Hidden qualities and treasures along the Danube discussed by partners from 6 countries in the Serbian city of Sombor
Actions towards raising awareness and creating a sustainable cultural and tourism strategy leading to social and economic benefits for the region and collecting ideas related to the diverse movable and immovable cultural heritage along the Danube River brought together experts from six Danube region countries. Representatives of universities, research and development centers, local municipalities, cultural NGOs, tourist boards and agencies from Hungary, Serbia, Croatia, Bulgaria, Slovenia and Romania visited the Serbian city of Sombor on June 15-17, 2021 in the framework of an international meeting of partners of the project (DANube Urban Brand+: Building Regional and Local Resilience through the Valorization of Danube’s Cultural Heritage” (DANUrB+)). BlueLink Foundation, which is one of them, held a specialized workshop for journalists from the Danube region.
DANUrB + project aims to support local development and increase the attractiveness of Danube river areas for international tourism. It is co-financed by the European Union through the European Regional Development Fund (ERDF) and the Instrument for Pre-Accession Assistance (IPA), as well as the national budget of Republic of Bulgaria through the budget of the Ministry of Regional Development and Public Works.
"We created the DANUrB project to show that there are hidden qualities and hidden treasures along the Danube that need to be explored. And many times these treasures are related to heritage, and somehow they still exist here.”, noted Prof. Balint Kadar, Project Lead and Lecturer at Budapest University of Technology and Economics.
The event in Sombor is the 5th international project’s partners meеting and was attended by over 90 participants – live and online. They discussed the development potential of towns with shrinking population and creating an interractive atlas about less popular towns along the Danube river and objects of cultural and historical heritage. BlueLink and the Serbian NKN will create a documentary about the movable and immovable cultural heritage in towns and sites along the Danube and successful practices for its valorization in an authentic way.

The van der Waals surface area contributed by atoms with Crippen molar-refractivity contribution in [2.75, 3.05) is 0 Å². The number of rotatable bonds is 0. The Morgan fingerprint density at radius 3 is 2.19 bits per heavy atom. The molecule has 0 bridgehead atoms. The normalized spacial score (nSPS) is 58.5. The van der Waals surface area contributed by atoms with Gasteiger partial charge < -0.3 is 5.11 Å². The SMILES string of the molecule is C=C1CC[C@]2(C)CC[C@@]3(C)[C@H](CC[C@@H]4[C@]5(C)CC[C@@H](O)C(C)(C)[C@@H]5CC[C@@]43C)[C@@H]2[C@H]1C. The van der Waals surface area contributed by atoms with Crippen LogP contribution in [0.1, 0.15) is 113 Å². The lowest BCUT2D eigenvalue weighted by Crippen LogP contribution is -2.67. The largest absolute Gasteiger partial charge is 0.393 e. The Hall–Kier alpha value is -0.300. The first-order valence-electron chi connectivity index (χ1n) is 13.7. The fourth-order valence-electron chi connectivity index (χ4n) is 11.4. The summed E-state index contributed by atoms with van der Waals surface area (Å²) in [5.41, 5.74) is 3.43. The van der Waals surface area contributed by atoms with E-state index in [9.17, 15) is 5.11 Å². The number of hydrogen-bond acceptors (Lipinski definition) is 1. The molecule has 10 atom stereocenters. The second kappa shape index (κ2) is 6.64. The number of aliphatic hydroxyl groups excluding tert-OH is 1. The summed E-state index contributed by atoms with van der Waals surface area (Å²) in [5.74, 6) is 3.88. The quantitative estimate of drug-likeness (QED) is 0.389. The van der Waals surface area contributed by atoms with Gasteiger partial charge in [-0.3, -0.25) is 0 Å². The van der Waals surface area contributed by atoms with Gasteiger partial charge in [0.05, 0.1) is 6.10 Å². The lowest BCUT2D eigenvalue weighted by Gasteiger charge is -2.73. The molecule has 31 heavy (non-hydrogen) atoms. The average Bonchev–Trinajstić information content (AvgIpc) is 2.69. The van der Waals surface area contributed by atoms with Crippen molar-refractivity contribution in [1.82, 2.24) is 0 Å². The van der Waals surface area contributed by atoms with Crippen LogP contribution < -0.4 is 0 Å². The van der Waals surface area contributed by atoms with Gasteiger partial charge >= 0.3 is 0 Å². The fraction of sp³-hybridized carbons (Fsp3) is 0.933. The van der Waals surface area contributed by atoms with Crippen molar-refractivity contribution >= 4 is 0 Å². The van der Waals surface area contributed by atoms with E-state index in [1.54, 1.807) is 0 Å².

The program of the event included a trip to the town of Sombor and villages in the region. The meeting place was not chosen by chance – the town is famous for its sights, including its old part, the pedestrian zone, the Catholic Church and the Trg Svetog Trojstva (Holy Trinity Square) and the Museum of Milan Konjovic, one of Serbia's notable modernist artists. The very center of the city is a cultural heritage under protection of the State.
“If we lose the old buildings and the greenery, the town won’t be so special anymore – video interview with Dragana Kozoderovic, an urban planner and representative of ASP
"Sombor is a very special town. There are four avenues with six rows of Celtis occidentalis trees. The mayor of Sombor, who lived almost 150 years ago, chose these trees because they can drain a lot of water. At that time the town was almost a swamp”, explained Dragana Kozoderovic, an urban planner and representative of ASP. "The latest urban plan allows for the construction of tall 2-3-floor buildings, and the narrow streets could not stand them. The infrastructure is not suitable, there will not be enough sun. We are currently preparing another urban plan and involving citizens who want to protect the city center. If we lose these buildings and greenery, the city will no longer be so special," added Kozoderovic.
The participants in the meeting also visited the village of Stapar, famous for its hand-woven carpets, whose most characteristic motif is the rose. The tour also included the village of Bachki Monoshtor with a traditional family house preserved from the end of the 19th century. The trip ended with a visit to "Novitet" factory, producing cotton and silk damask. It has 18 working jacquard looms and 2 reel facilities. This is the only functioning such factory in the world, which also functions as a museum.
I believe that these techniques have not only survived, but will be an important economic factor in the future. – video interview with Proffessor Balint Kadar, Project Lead and Lecturer at the Budapest University of Technology and Economics.
"Technological improvements have not killed the old techniques, somehow didn’t replace what we have here. And it's kind of amazing that this technology is not only here, and the machinery, but it still operates. And it shows how heritage can be a resource, an important resource, because this damask, produced here from cotton and silk is very much requested in speciality industries noted Prof. Kadar. “I believe that these techniques have not only survived, but will be an important economicfactor in the future.“
The DANUrB+ project started in July 2020 to identify the little popular cultural heritage and resources on the Danube periphery and border regions. The expected result is an increase in local development and international tourist attractiveness.
The text was prepared within the project DANube Urban Brand + Building Regional and Local Resilience through the Valorization of Danube's Cultural Heritage (DANUrB +) . The project is co-financed by the European Union through the European Regional Development Fund (ERDF) and the Instrument for Pre-Accession Assistance (IPA), as well as the national budget of Republic of Bulgaria through the budget of the Ministry of Regional Development and Public Works.
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